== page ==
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Biol Aujourdhui. 2015;209(3):273-86. doi: 10.1051/jbio/2015025. Epub 2016 Jan 28.

[Neuroscience and collective memory: memory schemas linking brain, societies and cultures].

[Article in French]

Author information

1
Inserm, U1077, 14000 Caen, France - Université de Caen Normandie, UMR-S1077, 14000 Caen, France - École pratique des hautes études, UMR-S1077, 14000 Caen, France - CHU de Caen, UMR-S1077, 14000 Caen, France.
2
CNRS - Université Paris I Panthéon Sorbonne, Centre d'Histoire Sociale du XXème siècle, 75004 Paris, France.
3
Inserm, U1077, 14000 Caen, France - Université de Caen Normandie, UMR-S1077, 14000 Caen, France - École pratique des hautes études, UMR-S1077, 14000 Caen, France - CHU de Caen, UMR-S1077, 14000 Caen, France - Inserm-EPHE-UNICAEN U1077, Pôle des Formations et de Recherche en Santé (PFRS), Neuropsychologie et neuroanatomie fonctionnelle de la mémoire humaine, 2 rue des Rochambelles, 14032 Caen Cedex, France.

Abstract

During the last two decades, the effect of intersubjective relationships on cognition has been an emerging topic in cognitive neurosciences leading through a so-called "social turn" to the formation of new domains integrating society and cultures to this research area. Such inquiry has been recently extended to collective memory studies. Collective memory refers to shared representations that are constitutive of the identity of a group and distributed among all its members connected by a common history. After briefly describing those evolutions in the study of human brain and behaviors, we review recent researches that have brought together cognitive psychology, neuroscience and social sciences into collective memory studies. Using the reemerging concept of memory schema, we propose a theoretical framework allowing to account for collective memories formation with a specific focus on the encoding process of historical events. We suggest that (1) if the concept of schema has been mainly used to describe rather passive framework of knowledge, such structure may also be implied in more active fashions in the understanding of significant collective events. And, (2) if some schema researches have restricted themselves to the individual level of inquiry, we describe a strong coherence between memory and cultural frameworks. Integrating the neural basis and properties of memory schema to collective memory studies may pave the way toward a better understanding of the reciprocal interaction between individual memories and cultural resources such as media or education.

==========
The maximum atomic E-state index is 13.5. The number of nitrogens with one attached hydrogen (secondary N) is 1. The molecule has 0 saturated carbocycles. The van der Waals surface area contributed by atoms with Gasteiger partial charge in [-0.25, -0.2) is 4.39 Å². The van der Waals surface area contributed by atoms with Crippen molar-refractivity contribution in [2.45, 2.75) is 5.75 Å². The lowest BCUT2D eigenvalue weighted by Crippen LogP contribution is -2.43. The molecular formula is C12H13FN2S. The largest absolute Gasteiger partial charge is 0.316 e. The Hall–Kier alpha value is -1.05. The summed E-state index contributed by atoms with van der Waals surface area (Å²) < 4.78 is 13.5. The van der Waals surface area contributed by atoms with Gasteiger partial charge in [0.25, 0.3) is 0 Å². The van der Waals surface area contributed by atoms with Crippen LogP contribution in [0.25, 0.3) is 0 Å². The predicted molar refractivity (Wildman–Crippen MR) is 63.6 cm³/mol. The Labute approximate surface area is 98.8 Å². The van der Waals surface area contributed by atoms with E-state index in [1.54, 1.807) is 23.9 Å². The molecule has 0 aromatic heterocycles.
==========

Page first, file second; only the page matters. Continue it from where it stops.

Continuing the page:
PMID:
26820833
DOI:
10.1051/jbio/2015025
[Indexed for MEDLINE]

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